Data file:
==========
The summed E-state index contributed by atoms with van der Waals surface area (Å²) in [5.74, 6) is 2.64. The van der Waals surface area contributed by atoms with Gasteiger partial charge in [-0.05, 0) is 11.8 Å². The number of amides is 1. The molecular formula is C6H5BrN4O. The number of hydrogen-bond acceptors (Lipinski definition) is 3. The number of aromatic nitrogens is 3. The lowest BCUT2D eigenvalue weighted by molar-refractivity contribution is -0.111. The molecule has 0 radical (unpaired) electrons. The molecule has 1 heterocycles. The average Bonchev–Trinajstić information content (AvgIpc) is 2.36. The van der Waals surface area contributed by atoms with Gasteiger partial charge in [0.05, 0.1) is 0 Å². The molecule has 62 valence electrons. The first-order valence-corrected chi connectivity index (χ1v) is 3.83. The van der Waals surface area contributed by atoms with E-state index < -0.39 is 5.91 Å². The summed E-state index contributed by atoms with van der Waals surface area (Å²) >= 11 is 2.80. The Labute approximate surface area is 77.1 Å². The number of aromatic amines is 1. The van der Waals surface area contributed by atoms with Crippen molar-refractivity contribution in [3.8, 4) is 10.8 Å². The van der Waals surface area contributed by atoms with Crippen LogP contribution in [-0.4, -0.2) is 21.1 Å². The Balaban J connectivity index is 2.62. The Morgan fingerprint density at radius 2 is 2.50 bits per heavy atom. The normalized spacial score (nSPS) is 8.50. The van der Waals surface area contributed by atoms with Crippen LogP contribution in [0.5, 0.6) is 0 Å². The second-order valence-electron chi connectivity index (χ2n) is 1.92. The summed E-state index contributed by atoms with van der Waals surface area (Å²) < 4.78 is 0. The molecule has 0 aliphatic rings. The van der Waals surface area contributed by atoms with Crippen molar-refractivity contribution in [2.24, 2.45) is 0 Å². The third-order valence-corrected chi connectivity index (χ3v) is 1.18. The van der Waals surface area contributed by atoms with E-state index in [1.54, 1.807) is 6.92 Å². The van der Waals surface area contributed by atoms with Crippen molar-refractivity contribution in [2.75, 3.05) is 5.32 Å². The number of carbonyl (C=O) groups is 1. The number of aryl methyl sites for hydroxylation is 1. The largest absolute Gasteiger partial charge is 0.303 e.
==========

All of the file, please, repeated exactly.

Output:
The summed E-state index contributed by atoms with van der Waals surface area (Å²) in [5.74, 6) is 2.64. The van der Waals surface area contributed by atoms with Gasteiger partial charge in [-0.05, 0) is 11.8 Å². The number of amides is 1. The molecular formula is C6H5BrN4O. The number of hydrogen-bond acceptors (Lipinski definition) is 3. The number of aromatic nitrogens is 3. The lowest BCUT2D eigenvalue weighted by molar-refractivity contribution is -0.111. The molecule has 0 radical (unpaired) electrons. The molecule has 1 heterocycles. The average Bonchev–Trinajstić information content (AvgIpc) is 2.36. The van der Waals surface area contributed by atoms with Gasteiger partial charge in [0.05, 0.1) is 0 Å². The molecule has 62 valence electrons. The first-order valence-corrected chi connectivity index (χ1v) is 3.83. The van der Waals surface area contributed by atoms with E-state index < -0.39 is 5.91 Å². The summed E-state index contributed by atoms with van der Waals surface area (Å²) >= 11 is 2.80. The Labute approximate surface area is 77.1 Å². The number of aromatic amines is 1. The van der Waals surface area contributed by atoms with Crippen molar-refractivity contribution in [3.8, 4) is 10.8 Å². The van der Waals surface area contributed by atoms with Crippen LogP contribution in [-0.4, -0.2) is 21.1 Å². The Balaban J connectivity index is 2.62. The Morgan fingerprint density at radius 2 is 2.50 bits per heavy atom. The normalized spacial score (nSPS) is 8.50. The van der Waals surface area contributed by atoms with Crippen LogP contribution in [0.5, 0.6) is 0 Å². The second-order valence-electron chi connectivity index (χ2n) is 1.92. The summed E-state index contributed by atoms with van der Waals surface area (Å²) < 4.78 is 0. The molecule has 0 aliphatic rings. The van der Waals surface area contributed by atoms with Crippen molar-refractivity contribution in [2.24, 2.45) is 0 Å². The third-order valence-corrected chi connectivity index (χ3v) is 1.18. The van der Waals surface area contributed by atoms with E-state index in [1.54, 1.807) is 6.92 Å². The van der Waals surface area contributed by atoms with Crippen molar-refractivity contribution in [2.75, 3.05) is 5.32 Å². The number of carbonyl (C=O) groups is 1. The number of aryl methyl sites for hydroxylation is 1. The largest absolute Gasteiger partial charge is 0.303 e.